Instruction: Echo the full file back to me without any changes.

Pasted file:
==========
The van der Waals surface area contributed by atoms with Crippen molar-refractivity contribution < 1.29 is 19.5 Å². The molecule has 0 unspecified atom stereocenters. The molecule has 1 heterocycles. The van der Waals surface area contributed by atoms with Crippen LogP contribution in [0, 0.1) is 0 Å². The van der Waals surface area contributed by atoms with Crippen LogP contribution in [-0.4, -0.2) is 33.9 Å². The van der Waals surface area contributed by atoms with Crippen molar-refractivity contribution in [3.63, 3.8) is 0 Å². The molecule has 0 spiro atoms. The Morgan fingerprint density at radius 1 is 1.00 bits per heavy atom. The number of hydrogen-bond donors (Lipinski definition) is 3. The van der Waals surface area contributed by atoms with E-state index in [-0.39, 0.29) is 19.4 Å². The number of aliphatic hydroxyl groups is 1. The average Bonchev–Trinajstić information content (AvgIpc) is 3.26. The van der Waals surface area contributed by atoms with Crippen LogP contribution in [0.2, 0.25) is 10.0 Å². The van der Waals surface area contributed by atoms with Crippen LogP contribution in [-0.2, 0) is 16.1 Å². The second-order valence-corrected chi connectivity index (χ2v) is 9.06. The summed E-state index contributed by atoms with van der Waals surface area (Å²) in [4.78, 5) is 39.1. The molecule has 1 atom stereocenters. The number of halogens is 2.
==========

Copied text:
The van der Waals surface area contributed by atoms with Crippen molar-refractivity contribution < 1.29 is 19.5 Å². The molecule has 0 unspecified atom stereocenters. The molecule has 1 heterocycles. The van der Waals surface area contributed by atoms with Crippen LogP contribution in [0, 0.1) is 0 Å². The van der Waals surface area contributed by atoms with Crippen LogP contribution in [-0.4, -0.2) is 33.9 Å². The van der Waals surface area contributed by atoms with Crippen molar-refractivity contribution in [3.63, 3.8) is 0 Å². The molecule has 0 spiro atoms. The Morgan fingerprint density at radius 1 is 1.00 bits per heavy atom. The number of hydrogen-bond donors (Lipinski definition) is 3. The van der Waals surface area contributed by atoms with E-state index in [-0.39, 0.29) is 19.4 Å². The number of aliphatic hydroxyl groups is 1. The average Bonchev–Trinajstić information content (AvgIpc) is 3.26. The van der Waals surface area contributed by atoms with Crippen LogP contribution in [0.2, 0.25) is 10.0 Å². The van der Waals surface area contributed by atoms with Crippen LogP contribution in [-0.2, 0) is 16.1 Å². The second-order valence-corrected chi connectivity index (χ2v) is 9.06. The summed E-state index contributed by atoms with van der Waals surface area (Å²) in [4.78, 5) is 39.1. The molecule has 1 atom stereocenters. The number of halogens is 2.